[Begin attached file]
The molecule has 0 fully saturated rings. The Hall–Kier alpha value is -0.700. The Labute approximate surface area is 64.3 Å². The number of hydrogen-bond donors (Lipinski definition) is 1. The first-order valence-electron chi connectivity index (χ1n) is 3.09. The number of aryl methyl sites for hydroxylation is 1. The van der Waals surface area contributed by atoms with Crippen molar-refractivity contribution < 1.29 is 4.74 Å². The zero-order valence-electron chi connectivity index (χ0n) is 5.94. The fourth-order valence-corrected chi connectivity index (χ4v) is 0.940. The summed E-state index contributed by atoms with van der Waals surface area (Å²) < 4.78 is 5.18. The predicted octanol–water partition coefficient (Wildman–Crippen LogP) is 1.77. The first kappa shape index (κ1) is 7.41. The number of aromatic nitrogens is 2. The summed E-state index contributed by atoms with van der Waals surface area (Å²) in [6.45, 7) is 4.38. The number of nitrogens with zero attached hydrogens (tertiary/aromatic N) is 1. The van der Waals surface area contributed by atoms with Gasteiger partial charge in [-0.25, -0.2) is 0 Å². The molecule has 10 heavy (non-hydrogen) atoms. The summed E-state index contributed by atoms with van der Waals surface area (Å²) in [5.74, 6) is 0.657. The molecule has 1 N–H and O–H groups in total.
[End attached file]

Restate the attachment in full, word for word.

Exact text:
The molecule has 0 fully saturated rings. The Hall–Kier alpha value is -0.700. The Labute approximate surface area is 64.3 Å². The number of hydrogen-bond donors (Lipinski definition) is 1. The first-order valence-electron chi connectivity index (χ1n) is 3.09. The number of aryl methyl sites for hydroxylation is 1. The van der Waals surface area contributed by atoms with Crippen molar-refractivity contribution < 1.29 is 4.74 Å². The zero-order valence-electron chi connectivity index (χ0n) is 5.94. The fourth-order valence-corrected chi connectivity index (χ4v) is 0.940. The summed E-state index contributed by atoms with van der Waals surface area (Å²) < 4.78 is 5.18. The predicted octanol–water partition coefficient (Wildman–Crippen LogP) is 1.77. The first kappa shape index (κ1) is 7.41. The number of aromatic nitrogens is 2. The summed E-state index contributed by atoms with van der Waals surface area (Å²) in [6.45, 7) is 4.38. The number of nitrogens with zero attached hydrogens (tertiary/aromatic N) is 1. The van der Waals surface area contributed by atoms with Gasteiger partial charge in [-0.25, -0.2) is 0 Å². The molecule has 10 heavy (non-hydrogen) atoms. The summed E-state index contributed by atoms with van der Waals surface area (Å²) in [5.74, 6) is 0.657. The molecule has 1 N–H and O–H groups in total.